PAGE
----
Treasury's Final LIBOR Transition Reissuance RegulationsPublications - Client Alert | January 11, 2022
On January 4, 2022 the Treasury Department published final regulations (the “Final Regulations”) providing reissuance guidance for the transition away from LIBOR (the London Interbank Offered Rate) to alternate interest rate indices. The following is a summary of the highlights of the Final Regulations. A more detailed outline of the Final Regulations can be found on our website. Please call or email any member of Kutak Rock’s National Public Finance Practice Group or National Public Finance Tax Group if you have questions regarding the Final Regulations.
- Purpose. The purpose of the Final Regulations is to clarify the rules to avoid a taxable event (e.g., a tax reissuance or deemed sale of a debt instrument) when a discontinued LIBOR rate is replaced with a new index rate.
- Proposed Regulations. The Final Regulations finalize the proposed regulations that were published in October 2019. The Final Regulations do not require the cumbersome historical testing of rates or fair market value analysis that was contemplated in the proposed regulations. Instead, the Final Regulations specifically approve “covered modifications,” described below. Any modification that is not described below must be tested under the regular rules for reissuance.
- Covered Modifications. The following apply for a modification to be a “covered modification”:
- The modification must replace the current applicable LIBOR rate, add a fallback rate where the current rate is a LIBOR rate, replace a fallback rate that currently references a LIBOR rate or implement certain fallback language approved by the Alternative Reference Rates Committee (ARRC) as contemplated in Rev. Proc. 2020-44;
- The replacement rate must be a “qualified rate,” and if the replacement rate consists of a waterfall of rates, each rate in the waterfall must be a “qualified rate”;
- The modification must take place not more than one year after the LIBOR rate being replaced has been discontinued; and
- Associated modifications, incidental cash payments and qualified one-time payments are allowed.
- Defined Terms.
- What is a “qualified rate”? A qualified rate can be the following: (1) a qualified floating rate (this would include SOFR, BSBY and generally any other rate that measures the contemporary cost of borrowed money); (2) certain alternative rates that may be selected by applicable governmental institutions as a replacement for LIBOR; (3) a rate selected by the ARRC as a replacement for LIBOR; (4) a rate that is determined by reference to a rate described in 1 through 3 of this paragraph, including a rate that results from adding or subtracting a spread or by multiplying by a specified number; and (5) any other rate that the Treasury Department may specify in subsequent guidance.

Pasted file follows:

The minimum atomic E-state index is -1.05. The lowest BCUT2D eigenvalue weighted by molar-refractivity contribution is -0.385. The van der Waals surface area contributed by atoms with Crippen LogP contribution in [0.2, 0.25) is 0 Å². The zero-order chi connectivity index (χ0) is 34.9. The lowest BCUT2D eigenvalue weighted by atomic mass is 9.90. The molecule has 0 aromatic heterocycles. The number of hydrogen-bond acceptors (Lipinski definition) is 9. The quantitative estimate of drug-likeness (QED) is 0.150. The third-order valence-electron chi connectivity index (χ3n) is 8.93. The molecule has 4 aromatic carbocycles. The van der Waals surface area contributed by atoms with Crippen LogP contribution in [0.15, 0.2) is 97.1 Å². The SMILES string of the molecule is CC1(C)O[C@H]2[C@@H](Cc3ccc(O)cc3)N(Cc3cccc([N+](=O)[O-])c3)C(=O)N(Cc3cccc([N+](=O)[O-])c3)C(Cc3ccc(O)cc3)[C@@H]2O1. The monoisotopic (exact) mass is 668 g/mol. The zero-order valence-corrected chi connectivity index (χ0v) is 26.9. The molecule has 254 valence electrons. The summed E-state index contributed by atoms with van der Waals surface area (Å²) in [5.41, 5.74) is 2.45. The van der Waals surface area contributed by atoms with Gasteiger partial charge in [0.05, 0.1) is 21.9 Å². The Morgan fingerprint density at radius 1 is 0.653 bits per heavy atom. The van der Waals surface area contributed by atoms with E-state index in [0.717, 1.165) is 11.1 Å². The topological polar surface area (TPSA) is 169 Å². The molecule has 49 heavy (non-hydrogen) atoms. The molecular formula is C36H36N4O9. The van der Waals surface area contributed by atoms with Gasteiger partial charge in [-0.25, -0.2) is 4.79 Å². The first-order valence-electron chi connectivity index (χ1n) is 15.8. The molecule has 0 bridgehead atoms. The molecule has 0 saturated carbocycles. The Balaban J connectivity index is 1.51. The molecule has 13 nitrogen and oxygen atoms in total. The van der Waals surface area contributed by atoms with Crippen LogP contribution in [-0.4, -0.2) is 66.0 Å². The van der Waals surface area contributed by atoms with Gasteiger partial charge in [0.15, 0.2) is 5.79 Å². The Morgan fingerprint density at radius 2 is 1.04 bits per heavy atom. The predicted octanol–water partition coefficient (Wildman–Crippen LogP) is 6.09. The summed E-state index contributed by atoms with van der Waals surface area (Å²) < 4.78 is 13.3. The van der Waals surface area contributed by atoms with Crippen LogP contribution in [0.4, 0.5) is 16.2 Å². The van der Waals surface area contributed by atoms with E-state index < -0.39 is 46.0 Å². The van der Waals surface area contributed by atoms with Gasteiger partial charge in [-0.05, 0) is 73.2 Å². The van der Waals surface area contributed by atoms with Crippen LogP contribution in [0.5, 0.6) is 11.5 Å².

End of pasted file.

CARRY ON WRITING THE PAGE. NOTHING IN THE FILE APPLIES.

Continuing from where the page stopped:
- What is an “associated modification”? This includes any modification of the technical, administrative or operational terms of a contract that is reasonably necessary to adopt or implement the covered modification.
- What is an “incidental cash payment”? This includes any payment that is intended to compensate a counterparty for small valuation differences resulting from a modification of the administrative terms of a contract. For example, this might include cash payments to address valuation differences resulting from a change in the observation period.
- What is a “qualified one-time payment”? This includes a single cash payment that is intended to compensate the other party or parties for all or part of the basis difference between the LIBOR rate and the interest rate benchmark to which the new rate refers.
- Swaps. What about integrated swaps?
- Temporary differences in the rate index between a bond and a simple integrated swap will not cause the swap to fail to be a simple integrated swap as long as the differences are resolved within a 90-day grace period.
- However, such grace period does not apply for superintegrated swaps. Any difference in rate indexes between a bond and a superintegrated swap may cause the superintegration to terminate, although in such a case the swap upon amendment for the subsequent index may thereafter qualify as a simple integrated swap.
- For purposes of determining whether a swap after the modification continues to qualify as a simple integrated hedge, a qualified one-time payment is allocated in a manner similar to how termination payments are allocated – that is, treated as a series of periodic payments.
- Effective Date. The Final Regulations are effective for modifications made on and after March 7, 2022. The Final Regulations may be applied to modifications occurring before March 7, 2022 as long as the issuer or borrower, as applicable, applies the Final Regulations consistently to all modifications of contracts.